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Session Overview
RN17_03b_H: Natives and Foreigners on the Labour Market
Wednesday, 30/Aug/2017:
6:00pm - 7:30pm

Session Chair: Ylva Ulfsdotter Eriksson, University of Gothenburg
Location: HA.2.5
HAROKOPIO University 70 El. Venizelou Street 17671 Athens, Greece Building: A, Level: 2.

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The invisible proletarians of Ostrava: Ethnographic observations on racialised labour in a post-socialist city

Barbora Cernusakova

The University of Manchester, United Kingdom

This paper will focus on intermitted and informal labour of Roma residing in a neighbourhood of Ostrava, a city in the Czech Republic. Work accessible to Roma was at the core of my 11-month ethnographic research. Working alongside the street-cleaners and recycling labourers, I embarked on the process of learning about other aspects of their lives, including the local conditions for material reproduction of labour. The ‘features of work’ that have emerged from the data so far include Roma workers’ contractual insecurity and dependency on welfare; informality of their employment arrangements and related ‘invisibility’ of Roma work in the eyes of the public.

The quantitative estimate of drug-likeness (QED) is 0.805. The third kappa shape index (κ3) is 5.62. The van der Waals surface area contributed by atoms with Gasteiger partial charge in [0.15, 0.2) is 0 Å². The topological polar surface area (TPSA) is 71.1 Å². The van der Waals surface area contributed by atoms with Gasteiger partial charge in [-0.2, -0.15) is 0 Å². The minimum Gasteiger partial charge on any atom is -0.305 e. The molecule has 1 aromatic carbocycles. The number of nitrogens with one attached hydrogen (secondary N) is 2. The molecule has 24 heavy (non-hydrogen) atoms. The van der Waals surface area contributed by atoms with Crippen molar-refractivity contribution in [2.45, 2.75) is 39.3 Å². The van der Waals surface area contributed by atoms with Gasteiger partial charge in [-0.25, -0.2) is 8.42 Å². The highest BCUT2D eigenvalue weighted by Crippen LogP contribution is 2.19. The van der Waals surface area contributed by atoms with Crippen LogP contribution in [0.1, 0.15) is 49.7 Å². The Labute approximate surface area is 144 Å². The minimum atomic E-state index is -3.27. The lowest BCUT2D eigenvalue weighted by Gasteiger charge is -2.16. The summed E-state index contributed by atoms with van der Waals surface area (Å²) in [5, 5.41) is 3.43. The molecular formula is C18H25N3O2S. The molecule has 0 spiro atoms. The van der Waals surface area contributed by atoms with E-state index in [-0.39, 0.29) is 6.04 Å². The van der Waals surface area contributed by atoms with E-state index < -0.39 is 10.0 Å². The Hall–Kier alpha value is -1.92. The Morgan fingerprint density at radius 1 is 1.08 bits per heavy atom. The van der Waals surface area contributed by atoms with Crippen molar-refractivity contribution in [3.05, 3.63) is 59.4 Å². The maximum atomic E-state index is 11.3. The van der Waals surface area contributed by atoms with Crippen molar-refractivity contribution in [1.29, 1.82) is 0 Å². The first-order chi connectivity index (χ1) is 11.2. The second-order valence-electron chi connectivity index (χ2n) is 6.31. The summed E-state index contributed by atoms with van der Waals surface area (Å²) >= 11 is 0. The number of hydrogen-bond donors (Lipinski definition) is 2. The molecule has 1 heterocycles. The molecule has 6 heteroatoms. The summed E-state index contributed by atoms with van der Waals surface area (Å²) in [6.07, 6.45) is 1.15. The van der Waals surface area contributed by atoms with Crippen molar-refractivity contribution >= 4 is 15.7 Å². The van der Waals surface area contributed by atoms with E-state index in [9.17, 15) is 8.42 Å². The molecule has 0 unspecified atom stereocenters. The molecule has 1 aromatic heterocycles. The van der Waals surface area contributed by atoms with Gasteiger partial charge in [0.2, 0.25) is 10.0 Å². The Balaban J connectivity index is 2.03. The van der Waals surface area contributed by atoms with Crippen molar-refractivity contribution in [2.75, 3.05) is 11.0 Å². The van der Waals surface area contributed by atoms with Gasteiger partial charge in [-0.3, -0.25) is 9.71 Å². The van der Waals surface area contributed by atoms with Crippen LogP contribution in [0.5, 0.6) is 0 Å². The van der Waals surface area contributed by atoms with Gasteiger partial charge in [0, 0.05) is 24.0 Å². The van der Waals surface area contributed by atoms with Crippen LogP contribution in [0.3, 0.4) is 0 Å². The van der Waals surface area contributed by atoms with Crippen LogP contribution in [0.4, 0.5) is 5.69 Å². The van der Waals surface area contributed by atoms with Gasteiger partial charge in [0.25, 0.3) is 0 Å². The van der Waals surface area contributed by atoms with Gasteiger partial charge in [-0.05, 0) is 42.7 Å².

In the second part of the paper I ~theorize on the relationship between racialisation of Roma labour and capital’s demand for the ‘industrial reserve army’ in the local context of Ostrava. My aim was to explore what role has the race been playing in formation of hierarchies and fractions of working class and whether it has been (and continues to be) a factor that maintains the local industrial reserve army. Albeit significant, discriminatory racism in employment, isn’t the only factor of racialisation of Roma workers. Their access to formal, regular and better-paid employment complicate also debts, often incurred as a result of intermitted employment or low wages. Taking a contract-based job by a person with formal debts results in a cut of their wage by compulsory repayments. I ponder an argument that debts reproduce informal work as a specific form of unfree labour among Roma workers in Ostrava. Debt adds a specific vulnerability of workers who become tied to a certain types of employers.